Government disagrees with bus pass review

UK Government has disagreed with a recommendation from the Transport Select Committee to review how concessionary bus passes are financed.

In its ‘Bus services in England outside London’ report in May, the Select Committee recommends the Government reviews how it finances concessionary bus passes, and the guidance to local authorities on reimbursement of bus operators, with a view to meeting the principle of both local authorities and bus operators being “no better and no worse off.’

As a priority, it stated the Government should re-baseline the reimbursement rates on ticket prices for 2017/18 prices; and should continue to re-baseline fares every four years so that the principle of “no better and no worse off” is maintained and the reimbursement rate remains broadly in line with current fares.

However, the Government disagrees with this suggestion. It states that local authorities use funding provided by the Ministry for Housing, Communities and Local Government (MHCLG) to meet the costs of the statutory English National Concessionary Travel Scheme (ENCTS). Its response to the Committee’s report said: “This funding is not ringfenced towards any one use and gives local authorities freedom and flexibility to decide how to best use their funding to provide local services.”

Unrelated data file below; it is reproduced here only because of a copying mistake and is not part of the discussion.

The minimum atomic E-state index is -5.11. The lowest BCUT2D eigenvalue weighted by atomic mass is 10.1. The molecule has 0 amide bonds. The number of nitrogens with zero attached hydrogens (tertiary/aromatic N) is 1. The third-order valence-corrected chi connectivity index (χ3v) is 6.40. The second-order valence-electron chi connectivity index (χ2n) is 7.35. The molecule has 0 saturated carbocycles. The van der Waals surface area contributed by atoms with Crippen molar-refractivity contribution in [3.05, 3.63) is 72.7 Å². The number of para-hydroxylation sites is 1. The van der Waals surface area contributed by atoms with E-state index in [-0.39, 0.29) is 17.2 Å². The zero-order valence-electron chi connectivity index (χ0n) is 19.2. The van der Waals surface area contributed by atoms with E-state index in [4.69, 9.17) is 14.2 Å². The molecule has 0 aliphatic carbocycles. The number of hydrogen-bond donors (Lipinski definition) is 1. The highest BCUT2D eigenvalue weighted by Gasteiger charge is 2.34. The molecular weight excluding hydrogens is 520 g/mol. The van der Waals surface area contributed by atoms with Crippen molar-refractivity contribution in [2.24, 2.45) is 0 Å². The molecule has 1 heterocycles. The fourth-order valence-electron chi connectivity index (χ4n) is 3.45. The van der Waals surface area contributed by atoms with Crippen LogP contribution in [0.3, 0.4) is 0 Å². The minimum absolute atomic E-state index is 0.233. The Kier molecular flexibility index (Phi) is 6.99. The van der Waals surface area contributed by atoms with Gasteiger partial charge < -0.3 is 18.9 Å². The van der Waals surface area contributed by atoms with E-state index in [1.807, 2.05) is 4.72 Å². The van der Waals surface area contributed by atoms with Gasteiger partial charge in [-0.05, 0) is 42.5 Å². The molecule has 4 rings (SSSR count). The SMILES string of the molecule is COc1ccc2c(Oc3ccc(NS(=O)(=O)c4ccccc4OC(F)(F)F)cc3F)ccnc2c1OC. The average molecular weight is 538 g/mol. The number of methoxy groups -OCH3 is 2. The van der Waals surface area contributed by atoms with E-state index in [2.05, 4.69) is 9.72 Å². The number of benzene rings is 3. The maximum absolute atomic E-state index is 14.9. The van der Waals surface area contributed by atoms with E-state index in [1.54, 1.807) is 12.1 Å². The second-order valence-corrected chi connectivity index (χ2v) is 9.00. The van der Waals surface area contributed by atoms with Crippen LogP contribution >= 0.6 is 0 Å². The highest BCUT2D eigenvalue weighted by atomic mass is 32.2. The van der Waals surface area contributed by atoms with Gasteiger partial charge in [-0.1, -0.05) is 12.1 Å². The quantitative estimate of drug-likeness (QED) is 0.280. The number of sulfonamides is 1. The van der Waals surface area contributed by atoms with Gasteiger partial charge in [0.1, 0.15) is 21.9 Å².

The Government says the DfT publishes reimbursement guidance to assist local authorities to achieve more accurate and efficient reimbursement arrangements in order to meet the principle of bus operators being “no better off and no worse off”. It states reimbursement arrangements are a matter for negotiation each year between local authorities and bus operators. The Reimbursement Calculator allows users to input local values instead of using the default historic values, where available.

The Government’s statement said: “Where operators dispute the reimbursement offered by local authorities, operators may appeal to the Secretary of State for a redetermination of the reimbursement rate. Over time the number of appeals upheld has decreased, so that in the most recent year reported – 2017/18 – there were none at all. We think the system has sufficient flexibility and its re-determination is not a priority at present.”

The Government also disagreed with the Select Committee’s suggestion that it should define socially necessary services by the end of 2019. The Government cited the Transport Act 1985, which states it is for individual local authorities to determine what local bus services that are not provided on a commercial basis are deemed socially necessary.

The majority of the Select Committee’s recommendations were agreed on or partly agreed on by the Government. See the full Government response at:

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